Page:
While many Americans are still recovering from the devastating series of hurricanes in recent years, it is once again time to prepare for Atlantic hurricane season, which runs from June 1 through November 30.  I’m going to focus specifically on communications preparedness, but I hope you will also review the more extensive disaster planning information on Ready.gov

How You Can Prepare

If you live in an area at risk for hurricanes, there are actions you can take now to help maintain communications if disaster strikes. For example, now is the time to assess whether you need an extra battery or car charger for your wireless phone.  Or now may be the time to dig out your portable radio or television from storage and make sure you have fresh batteries for it. 

If you have landline telephone service, now is the time to consider what equipment you may need during an electric power outage. Telephone service offered over broadband connections, such as Voice over Internet Protocol (VoIP), will not operate during a power outage without a battery or other backup power source.  If you don’t have backup power equipment, ask your service provider where you can purchase it.  Traditional telephone service, on the other hand, is typically powered over copper telephone lines and may work during electric power outages—but you’ll likely need a “corded” phone to use it.  (Remember, cordless phones rely on electricity.)  If you’re not sure what type of telephone service you have at home, ask your provider.  Don’t wait until a storm is fast approaching!

FCC Actions and Preparations by Communications Providers

The FCC’s Public Safety and Homeland Security Bureau works to promote reliable communications networks and prompt service restoration after disasters.  We also work year-round to improve 911 access and emergency alerting for the public.  In advance of hurricane season, we are meeting with communications providers from all sectors to learn about their preparations and how we may be of assistance, as well as conducting exercises with our government partners.

We also continue to examine the impact of past storms on communications networks, including communications providers’ preparation for and response to those storms, in order to identify improvements to be made.  Most notably, we are conducting a comprehensive re-examination of the Wireless Resiliency Cooperative Framework, a voluntary industry commitment to promote resilient wireless communications and situational awareness during disasters, to make sure that wireless providers are doing all they can to meet their communities’ needs.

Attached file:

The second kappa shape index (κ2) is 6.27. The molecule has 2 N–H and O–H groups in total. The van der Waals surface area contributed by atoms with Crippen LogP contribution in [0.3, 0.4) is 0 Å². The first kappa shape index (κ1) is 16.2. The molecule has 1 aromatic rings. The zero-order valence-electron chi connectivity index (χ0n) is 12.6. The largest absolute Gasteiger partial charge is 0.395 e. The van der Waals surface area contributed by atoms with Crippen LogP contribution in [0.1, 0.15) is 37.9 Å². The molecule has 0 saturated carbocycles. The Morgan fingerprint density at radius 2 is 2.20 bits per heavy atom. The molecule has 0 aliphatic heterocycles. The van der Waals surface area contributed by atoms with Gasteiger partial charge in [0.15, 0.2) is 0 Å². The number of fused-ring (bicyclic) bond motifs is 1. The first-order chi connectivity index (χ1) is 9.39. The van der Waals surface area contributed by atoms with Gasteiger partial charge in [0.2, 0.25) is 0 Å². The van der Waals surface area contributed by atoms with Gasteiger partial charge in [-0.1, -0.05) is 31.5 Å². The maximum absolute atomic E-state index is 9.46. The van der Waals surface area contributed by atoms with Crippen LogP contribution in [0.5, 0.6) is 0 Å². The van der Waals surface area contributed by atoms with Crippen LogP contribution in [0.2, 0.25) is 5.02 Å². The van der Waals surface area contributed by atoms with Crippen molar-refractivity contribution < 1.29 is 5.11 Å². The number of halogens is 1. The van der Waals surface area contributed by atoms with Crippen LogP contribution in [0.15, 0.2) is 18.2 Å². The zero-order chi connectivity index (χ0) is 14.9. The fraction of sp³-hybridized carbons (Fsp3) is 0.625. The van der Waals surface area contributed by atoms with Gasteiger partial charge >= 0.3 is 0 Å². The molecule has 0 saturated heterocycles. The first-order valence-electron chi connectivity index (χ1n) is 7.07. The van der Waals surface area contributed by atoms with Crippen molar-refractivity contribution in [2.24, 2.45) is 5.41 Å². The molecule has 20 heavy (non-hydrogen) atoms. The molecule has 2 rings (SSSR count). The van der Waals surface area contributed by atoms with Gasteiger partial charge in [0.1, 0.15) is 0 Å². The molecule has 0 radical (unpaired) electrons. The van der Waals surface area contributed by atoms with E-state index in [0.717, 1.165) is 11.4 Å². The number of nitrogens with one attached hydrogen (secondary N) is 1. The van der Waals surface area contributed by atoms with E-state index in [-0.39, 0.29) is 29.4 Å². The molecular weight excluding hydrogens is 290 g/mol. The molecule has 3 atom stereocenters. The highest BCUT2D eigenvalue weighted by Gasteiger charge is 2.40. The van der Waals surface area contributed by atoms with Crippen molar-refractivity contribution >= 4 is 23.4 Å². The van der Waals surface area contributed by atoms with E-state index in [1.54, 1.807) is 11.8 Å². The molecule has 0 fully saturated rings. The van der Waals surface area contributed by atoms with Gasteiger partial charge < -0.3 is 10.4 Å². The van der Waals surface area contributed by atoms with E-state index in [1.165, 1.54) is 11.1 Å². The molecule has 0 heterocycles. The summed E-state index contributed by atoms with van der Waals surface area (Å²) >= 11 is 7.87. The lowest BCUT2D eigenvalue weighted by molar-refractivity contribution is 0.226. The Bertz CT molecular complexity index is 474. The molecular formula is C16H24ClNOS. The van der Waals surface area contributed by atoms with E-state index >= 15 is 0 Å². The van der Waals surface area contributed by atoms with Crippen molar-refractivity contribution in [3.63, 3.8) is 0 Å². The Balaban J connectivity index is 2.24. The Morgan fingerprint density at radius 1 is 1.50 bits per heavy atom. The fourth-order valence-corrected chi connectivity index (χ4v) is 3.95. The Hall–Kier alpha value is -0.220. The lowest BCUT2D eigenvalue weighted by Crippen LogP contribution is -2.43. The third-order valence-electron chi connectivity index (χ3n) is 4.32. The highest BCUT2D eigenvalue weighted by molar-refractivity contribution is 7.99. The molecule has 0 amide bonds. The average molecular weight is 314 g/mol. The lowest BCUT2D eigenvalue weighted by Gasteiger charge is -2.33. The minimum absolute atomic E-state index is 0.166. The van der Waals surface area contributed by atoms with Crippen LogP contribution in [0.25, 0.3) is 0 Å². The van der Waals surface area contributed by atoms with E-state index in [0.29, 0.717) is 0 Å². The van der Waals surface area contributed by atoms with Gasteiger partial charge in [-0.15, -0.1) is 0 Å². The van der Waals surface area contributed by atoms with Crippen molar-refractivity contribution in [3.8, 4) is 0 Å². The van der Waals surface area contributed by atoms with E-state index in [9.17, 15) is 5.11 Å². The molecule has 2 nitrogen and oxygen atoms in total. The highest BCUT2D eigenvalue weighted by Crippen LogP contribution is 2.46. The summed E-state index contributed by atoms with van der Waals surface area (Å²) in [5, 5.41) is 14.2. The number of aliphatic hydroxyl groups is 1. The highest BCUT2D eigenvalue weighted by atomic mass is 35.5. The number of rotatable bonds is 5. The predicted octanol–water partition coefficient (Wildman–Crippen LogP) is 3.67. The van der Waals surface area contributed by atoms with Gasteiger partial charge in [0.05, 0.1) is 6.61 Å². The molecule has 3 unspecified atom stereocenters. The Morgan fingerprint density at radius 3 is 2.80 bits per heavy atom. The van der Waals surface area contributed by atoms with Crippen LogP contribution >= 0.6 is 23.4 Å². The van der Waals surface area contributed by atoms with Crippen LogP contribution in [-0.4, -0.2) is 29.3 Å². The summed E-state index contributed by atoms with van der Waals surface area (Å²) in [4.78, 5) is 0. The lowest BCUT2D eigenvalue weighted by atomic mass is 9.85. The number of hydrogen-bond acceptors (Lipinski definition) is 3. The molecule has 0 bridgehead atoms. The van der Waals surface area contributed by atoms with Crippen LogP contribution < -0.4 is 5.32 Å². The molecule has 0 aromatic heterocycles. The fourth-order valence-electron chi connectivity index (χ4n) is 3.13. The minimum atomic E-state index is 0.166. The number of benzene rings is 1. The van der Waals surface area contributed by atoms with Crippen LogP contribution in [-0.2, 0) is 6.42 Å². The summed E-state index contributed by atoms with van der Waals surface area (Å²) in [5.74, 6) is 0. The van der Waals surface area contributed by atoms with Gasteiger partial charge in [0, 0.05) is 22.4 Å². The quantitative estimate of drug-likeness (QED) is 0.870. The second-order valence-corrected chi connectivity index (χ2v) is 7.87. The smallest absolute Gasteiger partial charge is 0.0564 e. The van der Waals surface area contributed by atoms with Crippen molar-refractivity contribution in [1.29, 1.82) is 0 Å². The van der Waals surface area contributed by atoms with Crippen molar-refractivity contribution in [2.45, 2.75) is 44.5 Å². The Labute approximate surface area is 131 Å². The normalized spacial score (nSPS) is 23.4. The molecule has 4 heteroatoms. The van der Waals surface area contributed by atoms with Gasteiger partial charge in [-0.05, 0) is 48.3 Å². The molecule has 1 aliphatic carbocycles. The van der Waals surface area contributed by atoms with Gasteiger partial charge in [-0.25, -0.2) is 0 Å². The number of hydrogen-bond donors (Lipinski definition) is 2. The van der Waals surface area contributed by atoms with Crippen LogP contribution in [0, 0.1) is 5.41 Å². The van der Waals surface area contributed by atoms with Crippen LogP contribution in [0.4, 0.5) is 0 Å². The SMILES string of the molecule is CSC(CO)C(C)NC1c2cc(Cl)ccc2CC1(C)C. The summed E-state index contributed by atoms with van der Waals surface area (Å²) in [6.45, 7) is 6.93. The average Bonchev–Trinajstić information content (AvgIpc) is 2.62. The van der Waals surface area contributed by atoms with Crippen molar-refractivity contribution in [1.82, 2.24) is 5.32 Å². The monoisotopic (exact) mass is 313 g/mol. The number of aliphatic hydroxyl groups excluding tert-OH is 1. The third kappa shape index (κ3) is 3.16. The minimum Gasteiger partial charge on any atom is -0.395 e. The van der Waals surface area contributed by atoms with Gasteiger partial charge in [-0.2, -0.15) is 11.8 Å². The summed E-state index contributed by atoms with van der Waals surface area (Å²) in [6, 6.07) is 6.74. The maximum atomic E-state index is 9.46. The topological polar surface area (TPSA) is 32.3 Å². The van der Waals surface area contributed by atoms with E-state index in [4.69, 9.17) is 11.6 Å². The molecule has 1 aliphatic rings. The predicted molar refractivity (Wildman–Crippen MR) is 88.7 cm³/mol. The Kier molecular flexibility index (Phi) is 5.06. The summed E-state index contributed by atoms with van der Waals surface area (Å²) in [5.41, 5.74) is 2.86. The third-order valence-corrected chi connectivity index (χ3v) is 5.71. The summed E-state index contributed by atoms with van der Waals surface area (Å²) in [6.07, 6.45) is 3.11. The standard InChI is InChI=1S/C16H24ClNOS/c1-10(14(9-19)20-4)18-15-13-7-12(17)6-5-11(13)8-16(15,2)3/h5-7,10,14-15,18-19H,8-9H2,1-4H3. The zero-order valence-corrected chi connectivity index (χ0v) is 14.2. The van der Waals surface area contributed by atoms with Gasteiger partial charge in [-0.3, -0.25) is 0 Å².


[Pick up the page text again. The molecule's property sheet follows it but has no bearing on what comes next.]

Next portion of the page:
We also continue to encourage industry participation in our voluntary Disaster Information Reporting System (DIRS), which enables communications providers to report on their operational status and request assistance during disasters.  We analyze and compile outage data into daily reports for our government partners, which helps them better prioritize and assist restoration and recovery efforts. We also publish reports online after disasters to inform the public about the recovery of communications services. 

There are additional ways the FCC assists during disasters—for example, by issuing emergency licenses and waivers to help communications providers maintain and restore service. We work closely with FEMA, deploying personnel to fulfill their mission assignments. And as always, our Operations Center is open 24 hours a day, 365 days per year for emergency requests. 

State and Local Emergency Managers

Last, as state and local emergency managers know, the Emergency Alert System and Wireless Emergency Alerts are vital tools when disasters strike.  As hurricane season approaches, we recommend you review emergency alerting best practices and your own alerting plans, as well as familiarize yourself with current alerting capabilities, in order to make the most effective use of these tools when minutes count.  We also encourage the use of multilingual alerting to reach non-English-speaking communities—in fact, we’ll be hosting a workshop on June 28 to help inform alert originators how to do this.

We can’t control what storms will come this hurricane season, but we can all do our best to prepare.